'The Inner Circle': Novelist counts former President among his fans

By Kurt Anthony Krug

Legal News

Ever since his first novel was published in 1997, New York Times best-selling novelist and University of Michigan alumnus Brad Meltzer never had a recurring character ... until now.

Meltzer's latest thriller, "The Inner Circle," was released in paperback on Sept. 13. It is the first in a new series featuring Beecher White, who works for the National Archives.

The plot of "Circle" centers on Beecher, who discovers an unsettling secret about George Washington and the birth of the United States. There are forces at work that want that secret to stay buried at all costs. Further, Beecher learns the Culper Ring--a cabal of civilians Washington relied on to spy on the British during the Revolutionary War--still exists, working behind the scenes.

"(The Culper Ring) weren't military men. They were regular citizens. Just like us... They were the secret weapon of the Revolutionary War, even though they were never in most history books. You're telling me the first President of the United States had a secret spy group that saved our country? I'm interested," said Meltzer, 41, of Florida. "And as I talked to my National Security (sources), we kept coming back to one idea: Who says this secret group was ever disbanded? Who says it doesn't exist today? When someone in National Security said to me: 'I wish we had the Culper Ring today'--that's when I knew I had the plot for the book."

Meltzer is renowned for his pain-staking research into his novels, which usually involve the power elite in Washington, D.C. One of the people whom he interviewed was former President George H.W. Bush, who happens to be a fan of Meltzer's books.

Bush's relationship with Meltzer began when the former president sent the author a fan letter that praised his 2002 novel "The Millionaires." He also asked for a signed copy, which Meltzer provided.

"I really did get a letter from Bush on that fateful day," said Meltzer. "I was so fascinated with the idea that this man, who was once the most powerful man in the world, now stops at red lights again... They're not just leaving the White House, they're starting a new life--this is a new world they're going into. They don't enter a hotel through the back, they walk in through the front like the rest of us. When they pick up the phone, it goes from 'Yes, Mr. President?' to a dial tone."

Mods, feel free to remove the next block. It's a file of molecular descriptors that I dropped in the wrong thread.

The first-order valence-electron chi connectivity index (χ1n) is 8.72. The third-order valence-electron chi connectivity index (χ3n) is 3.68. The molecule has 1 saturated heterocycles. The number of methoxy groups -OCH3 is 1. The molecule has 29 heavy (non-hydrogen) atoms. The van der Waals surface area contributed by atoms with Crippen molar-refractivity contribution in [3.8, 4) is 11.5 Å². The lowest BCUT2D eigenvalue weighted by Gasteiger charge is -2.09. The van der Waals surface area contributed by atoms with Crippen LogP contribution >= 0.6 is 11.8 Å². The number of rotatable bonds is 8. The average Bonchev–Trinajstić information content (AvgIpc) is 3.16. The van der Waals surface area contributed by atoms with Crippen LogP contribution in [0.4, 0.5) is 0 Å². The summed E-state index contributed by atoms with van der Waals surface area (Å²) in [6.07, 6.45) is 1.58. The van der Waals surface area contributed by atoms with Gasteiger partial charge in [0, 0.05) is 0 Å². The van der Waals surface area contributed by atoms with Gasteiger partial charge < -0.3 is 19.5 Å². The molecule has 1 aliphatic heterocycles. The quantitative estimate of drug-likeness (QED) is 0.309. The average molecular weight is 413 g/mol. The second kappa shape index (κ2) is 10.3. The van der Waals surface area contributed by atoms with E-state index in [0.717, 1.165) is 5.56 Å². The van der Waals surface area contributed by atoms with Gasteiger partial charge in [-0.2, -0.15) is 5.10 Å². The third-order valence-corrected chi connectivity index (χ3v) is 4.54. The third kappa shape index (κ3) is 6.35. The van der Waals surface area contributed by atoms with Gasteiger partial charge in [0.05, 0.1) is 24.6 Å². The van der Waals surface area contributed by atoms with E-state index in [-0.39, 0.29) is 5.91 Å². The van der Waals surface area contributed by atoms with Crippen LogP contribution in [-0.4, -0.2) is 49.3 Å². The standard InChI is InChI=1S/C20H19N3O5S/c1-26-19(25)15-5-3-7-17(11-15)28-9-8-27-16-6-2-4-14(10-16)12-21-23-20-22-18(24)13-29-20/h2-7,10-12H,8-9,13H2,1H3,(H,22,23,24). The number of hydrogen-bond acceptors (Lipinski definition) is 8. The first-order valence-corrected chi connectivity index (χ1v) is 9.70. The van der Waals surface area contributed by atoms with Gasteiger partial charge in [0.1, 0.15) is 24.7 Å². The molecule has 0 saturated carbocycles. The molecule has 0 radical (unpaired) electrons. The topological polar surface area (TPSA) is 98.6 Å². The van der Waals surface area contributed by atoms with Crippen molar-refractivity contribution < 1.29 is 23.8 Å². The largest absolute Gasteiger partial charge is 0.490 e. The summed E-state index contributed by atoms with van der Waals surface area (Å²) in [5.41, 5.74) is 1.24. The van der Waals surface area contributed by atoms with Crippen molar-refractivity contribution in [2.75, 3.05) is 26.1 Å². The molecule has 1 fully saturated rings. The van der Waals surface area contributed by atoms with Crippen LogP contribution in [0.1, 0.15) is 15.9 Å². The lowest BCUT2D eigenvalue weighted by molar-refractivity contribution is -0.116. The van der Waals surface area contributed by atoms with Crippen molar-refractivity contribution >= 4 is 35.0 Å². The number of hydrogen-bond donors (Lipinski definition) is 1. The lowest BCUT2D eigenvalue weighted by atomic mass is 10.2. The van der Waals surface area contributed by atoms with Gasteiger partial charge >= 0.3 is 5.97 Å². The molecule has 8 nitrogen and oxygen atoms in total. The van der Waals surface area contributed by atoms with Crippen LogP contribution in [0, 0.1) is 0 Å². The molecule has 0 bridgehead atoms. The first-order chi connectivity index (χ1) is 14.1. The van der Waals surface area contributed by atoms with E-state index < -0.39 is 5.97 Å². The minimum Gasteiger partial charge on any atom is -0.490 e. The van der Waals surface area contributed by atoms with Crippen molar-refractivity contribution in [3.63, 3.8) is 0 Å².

"The Inner Circle" isn't the first book where Meltzer interviewed Bush. Bush, along with former President Bill Clinton, provided invaluable information for Meltzer's 2006 novel, "The Book of Fate."

"(Getting a fan letter from Bush) just makes it a little easier to say, 'Can I spend some time with you for research?' The best part is, because I write fiction, I always get to see far more than what they'd show a reporter who's out to burn them," said Meltzer.

In addition to writing novels, Meltzer hosts "Brad Meltzer's Decoded," which returns for a second season sometime within the next several months (Meltzer does not have an exact date) on The History Channel. In "Decoded," Meltzer and a team of experts take a closer look at history's mysteries.

An unabashed fan of comic books, Meltzer wrote 2004's "Identity Crisis" for DC Comics--which featured Superman and Batman, two of his favorite characters--was a murder mystery where someone was targeting the loved ones of super-heroes.

"Superman means something to people. He stands for something--something important that's bigger than all of us: truth, justice, and the American way. It's a great catchphrase--but it's serious and it matters. And Superman matters. Now more than ever, America needs heroes. We are a country starving for heroes."

Meltzer's recent comic book work was on Dark Horse Comics' "Buffy the Vampire Slayer--Season 8: Twilight," which is a continuation of the 1997 to 2003 TV series that ran for seven seasons on The WB and later UPN networks. The "Buffy" comics are considered canonical since they're being overseen by creator Joss Whedon.

"It was truly an honor (to write 'Buffy')," Meltzer fondly recalled. "Joss let us celebrate his characters and the medium they were now in."

Scott Allie, editor of the "Buffy" comics, returned the compliment.

"Brad was fun to work with, always amped up, and interested in all aspects of the book, excited, and focused on the details. Most of 'Buffy Season 8' was written by show writers, but it's nice that the few comics writers who joined that team were among the very best," Allie said.

Published: Wed, Sep 14, 2011